To what extent do beliefs affect apparent motion?

Philosophical Psychology 7 (4):471-491 (1994)
A number of studies in the apparent motion literature were examined using the cognitive penetrability criterion to determine the extent to which beliefs affect the perception of apparent motion. It was found that the interaction between the perceptual processes mediating apparent motion and higher order processes appears to be limited. In addition, perceptual and inferential beliefs appear to have different effects on perceived motion optimality and direction. Our findings suggest that the system underlying apparent motion perception has more than one stage and is informationally encapsulated from cognitive factors
Keywords Belief  Cognition  Motion  Perception  Psychology  Science
Categories (categorize this paper)
DOI 10.1080/09515089408573138
 Save to my reading list
Follow the author(s)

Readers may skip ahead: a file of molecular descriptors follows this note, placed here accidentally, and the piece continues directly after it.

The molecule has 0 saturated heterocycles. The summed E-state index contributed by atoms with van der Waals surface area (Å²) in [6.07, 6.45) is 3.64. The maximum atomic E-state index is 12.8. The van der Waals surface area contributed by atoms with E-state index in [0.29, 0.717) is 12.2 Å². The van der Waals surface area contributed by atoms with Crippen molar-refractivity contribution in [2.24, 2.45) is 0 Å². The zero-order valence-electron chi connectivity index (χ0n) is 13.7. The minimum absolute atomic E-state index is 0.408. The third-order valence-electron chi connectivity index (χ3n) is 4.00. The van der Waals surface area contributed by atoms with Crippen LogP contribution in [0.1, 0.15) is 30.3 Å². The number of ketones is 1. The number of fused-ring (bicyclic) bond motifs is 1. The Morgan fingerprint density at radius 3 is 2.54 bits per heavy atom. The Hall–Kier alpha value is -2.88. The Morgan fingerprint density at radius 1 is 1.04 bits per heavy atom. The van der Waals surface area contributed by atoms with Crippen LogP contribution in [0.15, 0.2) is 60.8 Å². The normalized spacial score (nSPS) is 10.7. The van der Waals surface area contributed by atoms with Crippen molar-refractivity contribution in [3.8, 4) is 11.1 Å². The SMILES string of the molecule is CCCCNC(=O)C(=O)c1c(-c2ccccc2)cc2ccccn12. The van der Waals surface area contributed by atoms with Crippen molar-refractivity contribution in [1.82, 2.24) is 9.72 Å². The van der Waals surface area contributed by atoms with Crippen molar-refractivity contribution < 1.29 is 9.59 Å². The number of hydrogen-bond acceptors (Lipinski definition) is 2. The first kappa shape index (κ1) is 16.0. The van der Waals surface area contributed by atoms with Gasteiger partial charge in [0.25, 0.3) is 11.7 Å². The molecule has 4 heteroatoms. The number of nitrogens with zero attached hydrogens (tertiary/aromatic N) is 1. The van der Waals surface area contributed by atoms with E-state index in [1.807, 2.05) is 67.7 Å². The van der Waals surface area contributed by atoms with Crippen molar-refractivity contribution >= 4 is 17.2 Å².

My bibliography
Export citation
Find it on Scholar
Edit this record
Mark as duplicate
Revision history Request removal from index
Download options
PhilPapers Archive

Upload a copy of this paper     Check publisher's policy on self-archival     Papers currently archived: 15,974
External links
Setup an account with your affiliations in order to access resources via your University's proxy server
Configure custom proxy (use this if your affiliation does not provide a proxy)
Through your library
References found in this work BETA
John Heil (1983). Perception and Cognition. University of California Press.

View all 20 references / Add more references

Citations of this work BETA

Add more citations

Similar books and articles

Monthly downloads

Added to index


Total downloads

9 ( #246,576 of 1,725,865 )

Recent downloads (6 months)

1 ( #348,716 of 1,725,865 )

How can I increase my downloads?

My notes
Sign in to use this feature

Start a new thread
There  are no threads in this forum
Nothing in this forum yet.